Hello again, everyone! I’ve now been in Beijing for three weeks and I feel very comfortable in the city – at least in the section around the University! I’ve navigated subways, buses, and taxis by myself in a strange city where I don’t speak the language well, and have even had (very) short conversations with sales people and taxi drivers (as long as they don’t speak too fast, of course). I miss brown rice, which doesn’t seem to exist here. Fried rice is found in abundance, however 😉 I’ve also experimented with some new breakfasts, such as this delicious yogurt:
Most yogurts here are drinkable, such as the one I featured in my last post. This yogurt is not for fat-avoiders – there’s also no such thing as low fat or nonfat yogurt in the grocery stores. Small portions, people, small portions.
I’ve also gotten used to the “special” toilets found in China (and elsewhere):
I won’t go into more detail about them. Suffice to say that I’m glad I’m a fairly strong runner. Feel free to ask me about them if you’d like 🙂
I thought I’d show you a bit of Traditional Chinese Medicine (TCM). I won’t give background on this ancient practice, so check out the link above for a great summary.
We had the opportunity to visit one of Peking University’s hospital to watch our professor practice TCM on his patients. As usual, this will mostly be a photo essay/montage.
Inside the hospital. No air-conditioning, so it was HOT.
Collection of physicians’ teas. If we were in the U.S., this cart would have a collection of Starbucks coffee cups:
We watched our professor perform acupuncture on some patients. The patient I saw had been suffering from insomnia. After receiving acupuncture, he fell asleep very quickly and was heard snoring in the hospital room! Of course, he may have just been exhausted 🙂 Our professor gave one of us acupuncture in a “safety” point (note: this is NOT my arm – also, if you’re squeamish at all about any kind of needle, avert your eyes from the next picture):
Our professor also performed acupressure on some of us. One important TCM theory states that problems occurring in the body will often show up on your surface (i.e. your skin), and that they can also be treated from the surface. For example, different parts of the ear correspond to different area of the body. By applying pressure, internal problems can be resolved.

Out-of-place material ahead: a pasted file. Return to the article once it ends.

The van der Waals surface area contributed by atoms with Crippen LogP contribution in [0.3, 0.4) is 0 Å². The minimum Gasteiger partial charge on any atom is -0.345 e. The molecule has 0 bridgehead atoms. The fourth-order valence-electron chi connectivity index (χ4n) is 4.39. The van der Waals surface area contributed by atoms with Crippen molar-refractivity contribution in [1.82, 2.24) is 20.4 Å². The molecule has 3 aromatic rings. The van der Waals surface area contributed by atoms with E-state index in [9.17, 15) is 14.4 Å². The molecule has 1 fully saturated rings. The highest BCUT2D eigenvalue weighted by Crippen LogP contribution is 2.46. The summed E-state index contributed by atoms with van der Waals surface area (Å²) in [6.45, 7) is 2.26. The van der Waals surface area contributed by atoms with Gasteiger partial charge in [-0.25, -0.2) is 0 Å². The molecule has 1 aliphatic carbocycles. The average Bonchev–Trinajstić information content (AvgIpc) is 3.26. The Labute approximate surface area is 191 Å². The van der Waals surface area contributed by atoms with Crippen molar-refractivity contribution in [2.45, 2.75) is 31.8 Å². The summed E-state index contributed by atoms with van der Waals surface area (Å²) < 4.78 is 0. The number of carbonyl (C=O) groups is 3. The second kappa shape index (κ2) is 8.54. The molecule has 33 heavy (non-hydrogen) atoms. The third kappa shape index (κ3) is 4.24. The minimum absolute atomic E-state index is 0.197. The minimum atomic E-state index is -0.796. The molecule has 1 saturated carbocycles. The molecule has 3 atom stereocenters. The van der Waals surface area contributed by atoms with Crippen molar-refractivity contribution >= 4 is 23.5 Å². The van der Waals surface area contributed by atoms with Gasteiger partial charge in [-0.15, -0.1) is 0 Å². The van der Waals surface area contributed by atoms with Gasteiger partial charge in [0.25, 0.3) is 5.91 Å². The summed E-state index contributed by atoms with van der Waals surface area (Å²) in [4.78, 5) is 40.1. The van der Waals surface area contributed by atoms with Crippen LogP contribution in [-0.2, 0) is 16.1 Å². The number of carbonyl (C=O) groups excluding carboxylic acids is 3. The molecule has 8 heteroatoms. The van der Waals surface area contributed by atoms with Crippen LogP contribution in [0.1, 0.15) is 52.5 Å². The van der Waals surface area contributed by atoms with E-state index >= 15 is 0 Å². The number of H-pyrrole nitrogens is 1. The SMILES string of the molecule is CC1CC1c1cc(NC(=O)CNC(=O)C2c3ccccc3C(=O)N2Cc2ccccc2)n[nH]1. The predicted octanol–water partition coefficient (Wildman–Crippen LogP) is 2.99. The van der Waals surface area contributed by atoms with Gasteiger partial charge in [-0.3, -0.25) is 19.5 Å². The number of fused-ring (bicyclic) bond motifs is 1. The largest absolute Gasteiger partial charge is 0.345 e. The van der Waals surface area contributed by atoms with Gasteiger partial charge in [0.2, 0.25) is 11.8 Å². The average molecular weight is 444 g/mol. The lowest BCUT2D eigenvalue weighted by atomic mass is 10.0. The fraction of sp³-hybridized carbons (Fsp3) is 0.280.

Tiny seeds that will help create pressure at certain points in the ear when taped to the skin:
Our professor treating a woman suffering from constipation:
Like I mentioned in this post, TCM is a slower medicine, so patients often return several times for treatment. For people with mild conditions who prefer a non-drug approach, these TCM practices can help. (Of course, herbal medicine is a different story. I might devote a whole post to that later.)
When the professor looked at my ear, he said I looked very healthy and that there was nothing to treat (yes!). He ended up applying a pressure point to the area that prevents/relieves headaches.
Cool! I walked around with the tape on for a few days and blended right into the crowd 🙂
Some pictures of an herb-collecting trip on Ling Mountain in the Beijing countryside (no, that is not an oxymoron):
A few random images from nighttime in Beijing:
Who knew a city could have such beauty?
Finally, one for fun:
I’m signing off for now – stay tuned for a personal Jessie-led tour of some of Beijing’s most thrilling sights, a (possible) introduction to herbal medicine, and, of course, FOOD! I hope everyone is doing well in their parts of the world! 🙂